There were the trilobites. Though this animal did not exist long on the earth, it was widespread.
There were the Indians, including a lovely girl named Kisselpoo, whose tribe was known to engage in ritual cannibalism.
Then there were the Spaniards with their parchment rumors of cities of gold, and their quaint name for a nearby island: Malhado. Bad luck.
A lovely old map depicts oil claims. The names are proof that the patriarchy of yore had their own sense of poetry: Lone Acre Oil Co., The Gladys,Saratoga Oil and Pipeline, Queen of Waco, Paragon, The Drummers, Alamo Oil Company, The Ground Floor. Under the same roof with the trilobites these extinct companies also seem like short-lived beasts.
There is a photo of a beached whale, turn of the century. Triple-masted schooners anchored in Port Arthur in the 1920s, stately in their moorings next to Model-Ts on the docks. A Nero-esque bust of General Sam Houston.
You pore over the specimens of water hyacinths, sailfin mollies, mourning doves, barn owls, blue-winged teal, cormorants. These creatures have everything to do with Janis Joplin, if you hear what you are reading the way Pentecostals hear in tongues. Indigo bunting: common . . . this vividly colored bird sings through a series of varied high-pitched phrases . . . common . . . loud burst of whistled notes, downslurred toward the end.
A docent is right on your heels with a group of mostly black schoolchildren, assuring them that the oil companies are not responsible for dirtying the bay; why, even the explorer Cabeza da Vaca, upon arrival from the Old World, found balls of tar floating in it.
Upstairs, there is the Big Bopper, another widespread, short-lived phenomenon, along with a macabre display of the hairbrush, Bufferin, dice, and Zippo lighter salvaged from his Dopp kit at the site of the plane crash that ended his life—and Buddy Holly’s and Richie Valens’s—in 1959. There is his elegant black-inked manuscript music to “Little Red Ridin’ Hood,” later to be recorded by Sam the Sham and the Pharoahs.
Tex Ritter’s aqua cowboy coat.
Grammar school pictures of Johnny and Edgar Winter—startling white egrets even then.
George Jones album covers.
And then there she is, Janis. Inexplicable as a sailfin molly. The first thing you see is the photo from the Pearl album cover, in her frou-frou clothes. Her high school annual is open to the page that confesses she had a B average, and was in the Art Club, the Future Teachers of America, and the Slide Rule Club. Her slide rule holds the pages open.
Her slide rule.
There is a pair of pen and ink sketches she did, pumpkin-headed scarecrows, like what you would’ve gotten if Dürer had had a sense of humor. There are certificates of her achievement in English, journalism, and art from Woodrow Wilson Junior High.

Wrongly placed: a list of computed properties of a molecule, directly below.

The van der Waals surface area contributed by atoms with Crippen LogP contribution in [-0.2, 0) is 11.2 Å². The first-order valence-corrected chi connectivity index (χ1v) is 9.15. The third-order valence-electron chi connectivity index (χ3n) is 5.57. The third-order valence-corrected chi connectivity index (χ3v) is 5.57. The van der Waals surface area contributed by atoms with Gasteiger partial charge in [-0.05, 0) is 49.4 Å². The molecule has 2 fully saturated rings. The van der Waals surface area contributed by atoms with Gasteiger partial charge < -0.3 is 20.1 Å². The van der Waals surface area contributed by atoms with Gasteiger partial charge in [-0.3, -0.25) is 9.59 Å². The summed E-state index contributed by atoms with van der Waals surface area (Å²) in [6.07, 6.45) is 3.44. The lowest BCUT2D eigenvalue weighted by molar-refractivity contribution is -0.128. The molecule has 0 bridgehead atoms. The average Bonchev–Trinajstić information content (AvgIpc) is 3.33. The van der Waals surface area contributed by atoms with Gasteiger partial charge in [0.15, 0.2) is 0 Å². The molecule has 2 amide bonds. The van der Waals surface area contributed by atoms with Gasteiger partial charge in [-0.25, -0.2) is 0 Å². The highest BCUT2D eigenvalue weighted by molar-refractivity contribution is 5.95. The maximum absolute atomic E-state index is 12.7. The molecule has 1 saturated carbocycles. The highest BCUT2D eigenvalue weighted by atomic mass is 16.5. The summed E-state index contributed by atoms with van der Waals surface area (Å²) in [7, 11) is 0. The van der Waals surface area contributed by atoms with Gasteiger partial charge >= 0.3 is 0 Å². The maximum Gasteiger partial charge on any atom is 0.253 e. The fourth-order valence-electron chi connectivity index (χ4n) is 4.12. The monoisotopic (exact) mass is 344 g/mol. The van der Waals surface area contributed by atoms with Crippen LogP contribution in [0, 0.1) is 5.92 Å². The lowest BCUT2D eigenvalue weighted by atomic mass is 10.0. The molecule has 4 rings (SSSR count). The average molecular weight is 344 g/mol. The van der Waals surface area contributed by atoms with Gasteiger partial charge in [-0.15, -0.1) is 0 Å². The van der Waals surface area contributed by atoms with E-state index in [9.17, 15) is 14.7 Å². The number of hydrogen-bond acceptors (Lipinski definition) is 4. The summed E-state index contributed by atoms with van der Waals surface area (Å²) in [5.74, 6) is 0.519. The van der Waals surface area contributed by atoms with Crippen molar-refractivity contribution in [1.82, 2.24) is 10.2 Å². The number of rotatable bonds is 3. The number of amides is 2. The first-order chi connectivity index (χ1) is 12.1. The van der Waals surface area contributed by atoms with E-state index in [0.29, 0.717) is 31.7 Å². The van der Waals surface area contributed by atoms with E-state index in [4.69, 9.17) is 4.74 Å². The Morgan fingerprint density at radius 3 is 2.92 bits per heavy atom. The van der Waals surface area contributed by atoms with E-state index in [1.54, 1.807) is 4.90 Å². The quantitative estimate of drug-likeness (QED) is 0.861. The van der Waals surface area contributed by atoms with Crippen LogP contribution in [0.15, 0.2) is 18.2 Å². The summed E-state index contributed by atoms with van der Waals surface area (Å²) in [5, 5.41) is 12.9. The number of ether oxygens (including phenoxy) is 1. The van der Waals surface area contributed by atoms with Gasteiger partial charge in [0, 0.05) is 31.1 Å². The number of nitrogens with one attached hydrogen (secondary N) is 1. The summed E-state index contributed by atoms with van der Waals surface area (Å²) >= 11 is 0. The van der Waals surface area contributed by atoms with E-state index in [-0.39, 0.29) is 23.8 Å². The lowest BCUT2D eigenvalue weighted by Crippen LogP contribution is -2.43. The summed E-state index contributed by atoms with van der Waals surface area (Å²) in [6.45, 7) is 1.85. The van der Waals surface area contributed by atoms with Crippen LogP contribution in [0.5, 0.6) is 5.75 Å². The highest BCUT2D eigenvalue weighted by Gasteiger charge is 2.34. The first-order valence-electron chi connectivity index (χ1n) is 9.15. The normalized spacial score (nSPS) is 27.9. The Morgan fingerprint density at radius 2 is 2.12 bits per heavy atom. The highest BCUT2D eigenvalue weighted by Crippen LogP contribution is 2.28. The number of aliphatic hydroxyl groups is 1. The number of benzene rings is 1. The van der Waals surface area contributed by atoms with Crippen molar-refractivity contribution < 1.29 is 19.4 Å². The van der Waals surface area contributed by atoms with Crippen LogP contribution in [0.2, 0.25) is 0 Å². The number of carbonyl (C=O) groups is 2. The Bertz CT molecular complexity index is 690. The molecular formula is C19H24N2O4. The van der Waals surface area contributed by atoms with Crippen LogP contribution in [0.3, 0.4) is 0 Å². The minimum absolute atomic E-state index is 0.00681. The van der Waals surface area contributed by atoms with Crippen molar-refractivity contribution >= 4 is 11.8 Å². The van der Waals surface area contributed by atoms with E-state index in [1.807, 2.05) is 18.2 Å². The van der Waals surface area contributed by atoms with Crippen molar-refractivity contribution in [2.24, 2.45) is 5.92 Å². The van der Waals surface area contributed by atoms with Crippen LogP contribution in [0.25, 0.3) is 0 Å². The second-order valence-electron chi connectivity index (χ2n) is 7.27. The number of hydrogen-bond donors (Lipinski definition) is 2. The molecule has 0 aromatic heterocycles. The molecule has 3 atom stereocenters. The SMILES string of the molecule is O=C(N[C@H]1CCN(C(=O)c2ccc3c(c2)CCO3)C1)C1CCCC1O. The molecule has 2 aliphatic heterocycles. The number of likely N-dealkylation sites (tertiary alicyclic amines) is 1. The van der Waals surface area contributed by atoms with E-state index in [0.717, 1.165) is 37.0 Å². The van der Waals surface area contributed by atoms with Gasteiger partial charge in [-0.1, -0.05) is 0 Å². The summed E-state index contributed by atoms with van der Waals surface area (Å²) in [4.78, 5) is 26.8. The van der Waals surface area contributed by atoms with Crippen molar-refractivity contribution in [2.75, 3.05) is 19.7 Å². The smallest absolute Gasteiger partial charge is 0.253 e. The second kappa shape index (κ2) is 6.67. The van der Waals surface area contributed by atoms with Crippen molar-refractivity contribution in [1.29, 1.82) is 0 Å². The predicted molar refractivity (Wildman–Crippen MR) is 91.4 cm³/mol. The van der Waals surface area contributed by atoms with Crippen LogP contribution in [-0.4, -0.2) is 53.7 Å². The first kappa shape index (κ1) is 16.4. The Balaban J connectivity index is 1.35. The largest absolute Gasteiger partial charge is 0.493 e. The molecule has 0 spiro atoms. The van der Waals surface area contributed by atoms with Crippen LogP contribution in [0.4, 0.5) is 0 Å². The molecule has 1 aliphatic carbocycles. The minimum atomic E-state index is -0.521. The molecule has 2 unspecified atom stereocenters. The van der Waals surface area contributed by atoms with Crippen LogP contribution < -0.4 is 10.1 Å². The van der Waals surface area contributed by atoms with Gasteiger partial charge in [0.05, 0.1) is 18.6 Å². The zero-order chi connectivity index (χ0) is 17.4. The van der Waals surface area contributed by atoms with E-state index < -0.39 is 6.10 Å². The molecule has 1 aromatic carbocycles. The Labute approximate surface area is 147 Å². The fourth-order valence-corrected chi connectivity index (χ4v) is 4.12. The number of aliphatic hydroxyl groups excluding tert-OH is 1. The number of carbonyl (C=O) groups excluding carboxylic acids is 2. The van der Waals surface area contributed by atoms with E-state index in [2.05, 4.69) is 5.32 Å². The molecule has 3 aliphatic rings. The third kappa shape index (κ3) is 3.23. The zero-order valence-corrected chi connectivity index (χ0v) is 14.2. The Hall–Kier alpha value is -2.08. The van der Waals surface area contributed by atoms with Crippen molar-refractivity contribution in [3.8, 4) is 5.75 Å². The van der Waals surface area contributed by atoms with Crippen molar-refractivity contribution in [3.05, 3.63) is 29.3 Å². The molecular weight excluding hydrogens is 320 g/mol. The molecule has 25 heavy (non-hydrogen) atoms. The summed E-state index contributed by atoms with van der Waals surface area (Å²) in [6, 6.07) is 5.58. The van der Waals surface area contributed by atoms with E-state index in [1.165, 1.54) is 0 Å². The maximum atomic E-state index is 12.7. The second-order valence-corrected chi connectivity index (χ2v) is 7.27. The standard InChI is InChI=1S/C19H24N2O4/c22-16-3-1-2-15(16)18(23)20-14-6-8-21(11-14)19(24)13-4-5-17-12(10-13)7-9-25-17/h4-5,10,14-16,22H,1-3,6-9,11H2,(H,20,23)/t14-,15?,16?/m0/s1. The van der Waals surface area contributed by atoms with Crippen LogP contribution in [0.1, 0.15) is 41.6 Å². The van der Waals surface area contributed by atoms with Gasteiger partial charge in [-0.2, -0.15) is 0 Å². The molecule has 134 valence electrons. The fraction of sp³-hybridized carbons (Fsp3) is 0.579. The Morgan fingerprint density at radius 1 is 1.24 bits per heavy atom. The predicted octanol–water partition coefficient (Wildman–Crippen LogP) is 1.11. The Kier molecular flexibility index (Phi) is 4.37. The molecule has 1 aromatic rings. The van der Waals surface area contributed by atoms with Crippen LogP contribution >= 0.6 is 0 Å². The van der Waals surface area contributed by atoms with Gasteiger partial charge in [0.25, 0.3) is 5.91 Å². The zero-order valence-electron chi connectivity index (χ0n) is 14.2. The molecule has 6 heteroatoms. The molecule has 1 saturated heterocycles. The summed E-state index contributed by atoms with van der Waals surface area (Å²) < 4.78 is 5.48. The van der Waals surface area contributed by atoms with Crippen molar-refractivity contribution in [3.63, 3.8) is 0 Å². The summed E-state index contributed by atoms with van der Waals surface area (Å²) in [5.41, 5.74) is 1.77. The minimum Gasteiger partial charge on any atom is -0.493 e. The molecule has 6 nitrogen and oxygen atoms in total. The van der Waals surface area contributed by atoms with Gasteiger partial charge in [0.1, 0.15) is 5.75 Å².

A note to her mother, written when she was a kid:
Dear mrs. S.W. Joplin.
In gratefulness for being such a wonderful mother for 14 years, I would like for you to have dinner with me at Luby’s on Saturday the 16th.
Janis Lyn Joplin
A newspaper clipping from the Port Arthur News: Kris Kristofferson came to town for her birthday, over twenty years after she died. He said, “She reminded me of a little girl wearing dress-up clothes. If she had lived, I think she would have had a lot of happiness. She would have found out what a strong influence she was on so many people, and it would have maintained her.”
In the center of the Port Arthur music exhibit there is a console of video screens; you can choose from a menu of musicians birthed or claimed by Port Arthur—Clifton Chenier, Harry James, Tex Ritter, Gatemouth Brown, and more. Press a button and you get a couple of minutes of old film footage of Janis, maybe live at the Fillmore, just a piece of her voice: Cry, cry, baby.
There is a “close replica” of her psychedelic Porsche, and it spooks the hell out of everybody except the children, looking like some kind of antiquated deathmobile with its mushroom motif, and a central eye on the hood that sees nothing, admits nothing.
You think of Hendrix and Morrison and Cobain. Maybe fame is civilization’s euphemism for ritual cannibalism.
Outside, the sky is like a school of gray mackerel, eastbound, blowing. There is no sign for the Uptown Barbershop, it’s just there, like an afterthought in an alley. In the window you see a white-haired man getting his hair cut by a barber whose own appearance suggests that he, like the building, is as he was in the 1960s. They are the only human beings to be seen for several city blocks. The deserted high-rise Hotel Sabine towers over a vacant parking lot outside that window.